Primal Salvo in Vibracolor
May 24 - June 23, 2012
Fast and cheap and out of control: there’s a catch-all that nails the quintessential ethos of pulp. You could nail the quintessence of Dina Gadia’s new work with it, too. The thing it slightly misses, on both occasions, is the vibrancy.
Pulp is the base matter of Primal Salvo In Vibracolor, Dina Gadia’s new show of collages and paintings and installations, and its fundamental process is the mashup, that willfully mismatched juxtaposition of art and copy, specifically the taking of dated, banal images from old encyclopedias and lifestyle magazines, which are in and of themselves, signifiers of both obsolescence and also of nostalgia, and using garish and bombastic pulp titles, some taken verbatim and some mashed up, as commentary, as counterpoint, as annotation, as re-contextualization, as punch line.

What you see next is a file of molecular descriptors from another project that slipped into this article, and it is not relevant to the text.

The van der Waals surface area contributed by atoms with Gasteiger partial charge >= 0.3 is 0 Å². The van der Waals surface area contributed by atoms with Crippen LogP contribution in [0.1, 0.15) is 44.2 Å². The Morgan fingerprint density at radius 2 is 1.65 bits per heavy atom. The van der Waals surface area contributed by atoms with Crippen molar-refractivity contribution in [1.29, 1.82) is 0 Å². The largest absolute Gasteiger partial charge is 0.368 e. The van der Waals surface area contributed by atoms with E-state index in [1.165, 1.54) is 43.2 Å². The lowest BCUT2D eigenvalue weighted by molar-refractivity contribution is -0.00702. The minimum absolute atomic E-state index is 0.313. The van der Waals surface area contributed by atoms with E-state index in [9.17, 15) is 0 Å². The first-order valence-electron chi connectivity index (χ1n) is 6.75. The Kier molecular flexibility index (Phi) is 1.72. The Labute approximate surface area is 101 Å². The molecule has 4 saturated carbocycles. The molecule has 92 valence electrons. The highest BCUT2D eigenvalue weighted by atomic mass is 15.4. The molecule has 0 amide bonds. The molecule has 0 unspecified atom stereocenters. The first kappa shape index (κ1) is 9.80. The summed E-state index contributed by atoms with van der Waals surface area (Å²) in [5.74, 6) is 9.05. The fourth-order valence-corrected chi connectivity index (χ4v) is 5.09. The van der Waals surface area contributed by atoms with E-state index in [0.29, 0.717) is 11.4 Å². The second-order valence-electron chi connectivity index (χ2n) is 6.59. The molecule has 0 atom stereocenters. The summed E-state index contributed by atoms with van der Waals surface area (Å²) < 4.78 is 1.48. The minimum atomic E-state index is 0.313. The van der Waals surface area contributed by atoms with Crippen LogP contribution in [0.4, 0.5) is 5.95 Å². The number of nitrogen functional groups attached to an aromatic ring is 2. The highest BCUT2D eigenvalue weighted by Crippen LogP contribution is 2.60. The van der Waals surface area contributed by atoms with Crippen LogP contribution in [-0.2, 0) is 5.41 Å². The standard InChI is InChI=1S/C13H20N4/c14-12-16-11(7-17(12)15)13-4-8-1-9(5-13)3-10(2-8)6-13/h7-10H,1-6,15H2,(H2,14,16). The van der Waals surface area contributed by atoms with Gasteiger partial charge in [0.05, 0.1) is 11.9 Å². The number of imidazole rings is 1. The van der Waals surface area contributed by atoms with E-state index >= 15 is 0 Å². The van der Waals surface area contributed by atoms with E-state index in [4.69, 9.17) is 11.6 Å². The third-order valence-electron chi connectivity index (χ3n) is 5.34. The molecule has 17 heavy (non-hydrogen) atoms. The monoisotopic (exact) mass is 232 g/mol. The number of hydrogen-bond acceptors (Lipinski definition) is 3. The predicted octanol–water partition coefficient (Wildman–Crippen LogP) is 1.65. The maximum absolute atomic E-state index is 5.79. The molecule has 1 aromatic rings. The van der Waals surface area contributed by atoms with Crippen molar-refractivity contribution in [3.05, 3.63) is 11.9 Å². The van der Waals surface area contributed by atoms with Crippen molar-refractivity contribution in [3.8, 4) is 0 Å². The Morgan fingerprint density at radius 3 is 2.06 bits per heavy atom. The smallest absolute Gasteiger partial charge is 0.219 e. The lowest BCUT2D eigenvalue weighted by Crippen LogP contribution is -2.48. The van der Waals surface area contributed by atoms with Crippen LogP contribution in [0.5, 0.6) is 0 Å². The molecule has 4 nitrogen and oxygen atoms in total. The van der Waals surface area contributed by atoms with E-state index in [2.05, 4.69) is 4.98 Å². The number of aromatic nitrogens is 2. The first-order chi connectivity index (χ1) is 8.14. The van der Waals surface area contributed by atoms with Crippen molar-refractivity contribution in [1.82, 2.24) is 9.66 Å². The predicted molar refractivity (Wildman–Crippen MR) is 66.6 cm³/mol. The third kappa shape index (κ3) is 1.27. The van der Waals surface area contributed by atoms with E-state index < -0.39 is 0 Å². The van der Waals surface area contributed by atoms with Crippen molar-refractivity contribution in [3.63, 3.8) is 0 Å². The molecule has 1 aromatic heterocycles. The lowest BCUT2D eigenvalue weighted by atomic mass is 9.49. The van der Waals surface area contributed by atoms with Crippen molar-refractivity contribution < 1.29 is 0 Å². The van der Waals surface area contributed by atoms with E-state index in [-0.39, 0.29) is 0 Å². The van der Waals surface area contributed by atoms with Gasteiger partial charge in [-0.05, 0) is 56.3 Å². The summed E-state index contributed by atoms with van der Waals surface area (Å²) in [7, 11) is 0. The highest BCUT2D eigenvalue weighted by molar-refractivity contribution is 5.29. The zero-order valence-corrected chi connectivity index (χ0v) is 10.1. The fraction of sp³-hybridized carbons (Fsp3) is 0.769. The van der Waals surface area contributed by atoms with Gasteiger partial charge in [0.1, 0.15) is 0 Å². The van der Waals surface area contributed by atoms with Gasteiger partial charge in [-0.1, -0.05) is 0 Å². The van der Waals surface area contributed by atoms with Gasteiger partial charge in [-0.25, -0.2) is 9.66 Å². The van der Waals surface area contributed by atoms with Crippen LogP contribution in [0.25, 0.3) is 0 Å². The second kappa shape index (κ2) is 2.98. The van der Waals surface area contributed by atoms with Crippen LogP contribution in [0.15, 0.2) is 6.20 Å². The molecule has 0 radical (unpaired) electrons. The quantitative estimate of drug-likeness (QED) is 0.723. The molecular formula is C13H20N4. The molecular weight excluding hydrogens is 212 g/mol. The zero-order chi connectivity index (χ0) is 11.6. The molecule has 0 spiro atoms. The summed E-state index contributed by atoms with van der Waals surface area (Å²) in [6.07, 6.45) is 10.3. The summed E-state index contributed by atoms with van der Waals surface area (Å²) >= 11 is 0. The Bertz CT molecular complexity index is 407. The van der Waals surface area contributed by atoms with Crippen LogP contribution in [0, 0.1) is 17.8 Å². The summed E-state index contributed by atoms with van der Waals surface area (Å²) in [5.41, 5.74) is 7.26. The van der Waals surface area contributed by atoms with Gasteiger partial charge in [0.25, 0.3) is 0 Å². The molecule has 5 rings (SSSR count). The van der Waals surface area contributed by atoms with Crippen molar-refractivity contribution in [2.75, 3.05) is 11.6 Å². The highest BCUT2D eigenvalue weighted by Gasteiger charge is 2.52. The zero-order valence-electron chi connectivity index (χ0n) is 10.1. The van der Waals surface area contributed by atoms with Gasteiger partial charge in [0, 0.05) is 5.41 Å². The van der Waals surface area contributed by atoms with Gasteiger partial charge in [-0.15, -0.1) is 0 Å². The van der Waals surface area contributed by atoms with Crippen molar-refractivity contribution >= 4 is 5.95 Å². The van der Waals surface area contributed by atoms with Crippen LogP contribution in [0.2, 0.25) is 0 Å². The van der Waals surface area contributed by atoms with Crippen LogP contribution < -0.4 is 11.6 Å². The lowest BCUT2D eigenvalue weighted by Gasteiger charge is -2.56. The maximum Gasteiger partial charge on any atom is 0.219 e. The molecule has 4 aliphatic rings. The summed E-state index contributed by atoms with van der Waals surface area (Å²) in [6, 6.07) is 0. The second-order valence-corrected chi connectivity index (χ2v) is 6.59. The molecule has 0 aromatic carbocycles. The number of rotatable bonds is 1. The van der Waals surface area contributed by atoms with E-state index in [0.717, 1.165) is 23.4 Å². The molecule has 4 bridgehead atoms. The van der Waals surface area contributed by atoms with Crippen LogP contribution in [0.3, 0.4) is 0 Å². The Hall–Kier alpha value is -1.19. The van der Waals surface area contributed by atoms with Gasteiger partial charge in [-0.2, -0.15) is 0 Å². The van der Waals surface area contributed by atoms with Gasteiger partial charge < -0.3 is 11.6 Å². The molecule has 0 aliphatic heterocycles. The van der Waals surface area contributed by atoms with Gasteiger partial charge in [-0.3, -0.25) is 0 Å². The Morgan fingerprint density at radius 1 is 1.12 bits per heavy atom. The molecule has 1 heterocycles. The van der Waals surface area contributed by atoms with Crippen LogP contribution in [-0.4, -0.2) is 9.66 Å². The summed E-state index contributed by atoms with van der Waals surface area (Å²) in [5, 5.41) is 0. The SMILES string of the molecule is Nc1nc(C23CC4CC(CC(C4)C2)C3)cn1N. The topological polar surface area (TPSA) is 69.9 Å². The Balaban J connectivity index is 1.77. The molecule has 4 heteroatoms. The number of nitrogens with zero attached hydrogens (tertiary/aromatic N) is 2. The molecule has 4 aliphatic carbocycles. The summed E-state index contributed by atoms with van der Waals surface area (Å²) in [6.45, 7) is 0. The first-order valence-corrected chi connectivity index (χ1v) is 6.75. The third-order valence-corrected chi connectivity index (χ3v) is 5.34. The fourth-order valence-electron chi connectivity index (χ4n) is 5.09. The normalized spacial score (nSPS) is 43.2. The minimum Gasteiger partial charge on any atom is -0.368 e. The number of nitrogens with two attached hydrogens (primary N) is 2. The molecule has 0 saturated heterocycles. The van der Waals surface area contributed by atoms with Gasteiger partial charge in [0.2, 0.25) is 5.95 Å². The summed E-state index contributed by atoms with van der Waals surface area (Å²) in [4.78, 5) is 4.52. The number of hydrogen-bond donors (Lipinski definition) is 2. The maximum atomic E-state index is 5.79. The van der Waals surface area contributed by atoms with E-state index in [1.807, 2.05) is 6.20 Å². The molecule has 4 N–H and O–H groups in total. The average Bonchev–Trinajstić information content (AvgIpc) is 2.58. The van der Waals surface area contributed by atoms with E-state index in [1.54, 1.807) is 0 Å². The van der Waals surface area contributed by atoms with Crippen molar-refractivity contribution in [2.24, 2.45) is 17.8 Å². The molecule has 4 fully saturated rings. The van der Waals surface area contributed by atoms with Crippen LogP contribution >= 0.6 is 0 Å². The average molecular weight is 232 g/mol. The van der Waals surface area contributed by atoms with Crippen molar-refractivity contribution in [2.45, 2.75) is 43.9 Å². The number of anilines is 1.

The tawdriness is as much an aesthetic directive as it is a function of osmosis, as Gadia seems fueled by her desire to revel in the relative rawness and ugliness of her chosen subjects, aiming as she is for that boiling point in pulp where “bad” bubbles over into “good”. In many ways, she’s trying to replicate her own pleasures with it and in many ways, she has. Primal Salvo In Vibracolor is, like prime pulp, fast and cheap and out of control: its resonances may be deep-seated but its delights are immediate and for what it’s worth, it’s funny as all hell. - words by Dodo Dayao
Hard Ride, No Vision and Raw Flesh, 48 x 48 in, acrylic on canvas, 2012
Abominable Position, collage, 2012
Let the Love Flow, collage, 2012
We All End with Lines of Aging Cliché I, plywood, housepaint and steel, 2012
Everything in Modernation II, collage, 2012
It's Easier to Paint the Tree than to Match its Color, acrylic on canvas, 2012
Life on the Fast Lane, collage, 2012
Display of Hard-earned Callousness, collage, 2012
Fangs Into You, collage, 2012